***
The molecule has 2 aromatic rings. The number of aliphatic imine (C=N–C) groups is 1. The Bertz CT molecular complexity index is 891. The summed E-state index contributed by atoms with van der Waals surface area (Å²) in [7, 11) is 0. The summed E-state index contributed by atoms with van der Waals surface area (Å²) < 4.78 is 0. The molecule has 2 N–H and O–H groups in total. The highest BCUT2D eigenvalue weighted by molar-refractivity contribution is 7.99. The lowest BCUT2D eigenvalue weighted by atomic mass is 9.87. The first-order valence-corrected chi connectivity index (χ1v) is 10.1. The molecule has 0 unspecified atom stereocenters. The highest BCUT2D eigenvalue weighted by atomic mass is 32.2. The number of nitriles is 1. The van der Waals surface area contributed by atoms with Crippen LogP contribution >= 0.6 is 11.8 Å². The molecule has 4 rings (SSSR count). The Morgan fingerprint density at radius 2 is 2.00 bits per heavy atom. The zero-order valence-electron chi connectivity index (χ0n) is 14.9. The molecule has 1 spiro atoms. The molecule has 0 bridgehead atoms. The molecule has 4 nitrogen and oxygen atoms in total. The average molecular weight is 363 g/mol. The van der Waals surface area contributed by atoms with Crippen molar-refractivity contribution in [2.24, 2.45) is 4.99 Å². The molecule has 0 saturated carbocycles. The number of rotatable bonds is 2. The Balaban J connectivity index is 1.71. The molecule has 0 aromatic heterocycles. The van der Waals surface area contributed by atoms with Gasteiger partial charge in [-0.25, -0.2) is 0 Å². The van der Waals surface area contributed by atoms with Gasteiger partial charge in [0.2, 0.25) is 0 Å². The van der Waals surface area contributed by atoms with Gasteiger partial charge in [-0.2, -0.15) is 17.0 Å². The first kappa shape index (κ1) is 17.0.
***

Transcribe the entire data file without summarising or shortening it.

The molecule has 2 aromatic rings. The number of aliphatic imine (C=N–C) groups is 1. The Bertz CT molecular complexity index is 891. The summed E-state index contributed by atoms with van der Waals surface area (Å²) in [7, 11) is 0. The summed E-state index contributed by atoms with van der Waals surface area (Å²) < 4.78 is 0. The molecule has 2 N–H and O–H groups in total. The highest BCUT2D eigenvalue weighted by molar-refractivity contribution is 7.99. The lowest BCUT2D eigenvalue weighted by atomic mass is 9.87. The first-order valence-corrected chi connectivity index (χ1v) is 10.1. The molecule has 0 unspecified atom stereocenters. The highest BCUT2D eigenvalue weighted by atomic mass is 32.2. The number of nitriles is 1. The van der Waals surface area contributed by atoms with Crippen LogP contribution >= 0.6 is 11.8 Å². The molecule has 4 rings (SSSR count). The Morgan fingerprint density at radius 2 is 2.00 bits per heavy atom. The zero-order valence-electron chi connectivity index (χ0n) is 14.9. The molecule has 1 spiro atoms. The molecule has 0 bridgehead atoms. The molecule has 4 nitrogen and oxygen atoms in total. The average molecular weight is 363 g/mol. The van der Waals surface area contributed by atoms with Crippen molar-refractivity contribution in [2.24, 2.45) is 4.99 Å². The molecule has 0 saturated carbocycles. The number of rotatable bonds is 2. The Balaban J connectivity index is 1.71. The molecule has 0 aromatic heterocycles. The van der Waals surface area contributed by atoms with Gasteiger partial charge in [-0.25, -0.2) is 0 Å². The van der Waals surface area contributed by atoms with Gasteiger partial charge in [0.2, 0.25) is 0 Å². The van der Waals surface area contributed by atoms with Gasteiger partial charge in [-0.2, -0.15) is 17.0 Å². The first kappa shape index (κ1) is 17.0.